Three days without a shower does not a handsome activist make

I was honored to be part of the University of Madison’s contingent to the Midwestern Campus Antiwar Network Conference. I just got back a few hours ago from a weekend of networking, activism workshops, and as pictured here from the front page of the Daily Iowan student newspaper, a 2 hour rally/protest. I really enjoyed the entire weekend, but the greatest part was not necessarily the workshops and knowledge I gained from the two days, but the new friends that you can’t help but make when you are with them nonstop for almost 40 hours straight. I personally led a workshop myself alongside an activist from the University of Cincinnati and the two of us handled “Media Skillz/Website” quite admirably. Although we didn’t have as big of a group as the policy-based workshops, our skill-based shop answered a lot of questions and afterwards, another activist from Iowa came up and we chatted about the site and he put some links to us around on some sites he manages.

Madison hasn’t had a good protest since our Halliburton protest around six months ago, and trust me, I was sorely feelin’ the need to take the streets once again. When so much of your time in an activist organization is taken up with meetings, bureaucracy, designing and maintaining a website, and the like, you sometimes loose sight of the power of the people en mass! It was especially rewarding for me as we were reaching the end of the circle through Iowa City’s campus area, and we came across a bunch of students crossing the street. We were in the middle of the “Whose Streets? Our Streets! Whose War? Their War!” chant, and since I was definitely losing my voice at the time (still hasn’t come back to me unfortunately), I went up to the group and proclaimed loudly that it was YOUR streets, and THEIR war! They looked at each other uncertainly, and I gestured for them to join us in our march – and they did!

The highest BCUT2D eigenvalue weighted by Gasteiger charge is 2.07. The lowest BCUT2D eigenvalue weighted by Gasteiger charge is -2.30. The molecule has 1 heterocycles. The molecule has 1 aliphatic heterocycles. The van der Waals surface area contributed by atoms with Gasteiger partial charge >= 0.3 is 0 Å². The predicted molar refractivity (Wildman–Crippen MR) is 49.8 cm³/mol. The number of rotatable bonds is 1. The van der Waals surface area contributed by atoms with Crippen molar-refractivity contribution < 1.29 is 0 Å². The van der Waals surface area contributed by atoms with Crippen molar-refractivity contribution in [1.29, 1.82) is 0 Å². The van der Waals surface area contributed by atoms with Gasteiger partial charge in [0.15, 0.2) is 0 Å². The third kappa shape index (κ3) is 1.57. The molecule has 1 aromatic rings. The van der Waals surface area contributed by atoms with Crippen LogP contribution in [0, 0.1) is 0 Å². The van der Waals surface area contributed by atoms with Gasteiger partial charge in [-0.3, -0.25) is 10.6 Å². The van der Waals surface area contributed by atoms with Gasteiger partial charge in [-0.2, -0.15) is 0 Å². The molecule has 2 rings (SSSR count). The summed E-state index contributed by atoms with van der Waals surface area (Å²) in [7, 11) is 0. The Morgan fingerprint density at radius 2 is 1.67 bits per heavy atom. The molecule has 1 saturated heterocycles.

There’s nothing more relaxing and focusing than a protest, in my opinion. All the tension and anxiety and anger that you get from months of researching and studying an illegal war and the various factors that lead into it really raise the blood pressure. But you get out there with hundreds of other activists into the bright sun, cheering, shouting, briefly dying-in – well, the adrenaline of any sporting event has NOTHING on the feeling of empowerment, love, hope and energy. You’re able to come back to your chapter then with all these great ideas, great new friends, and have a revitalized outlook on building the movement right here in Madison again.

On a technical note, I’ve loved the fact that in the past 4 hours already a dozen new subscribes have created accounts on the website and the forums are a hopping hive of activity. Activism and technology combined – could I ask for anything more? 🙂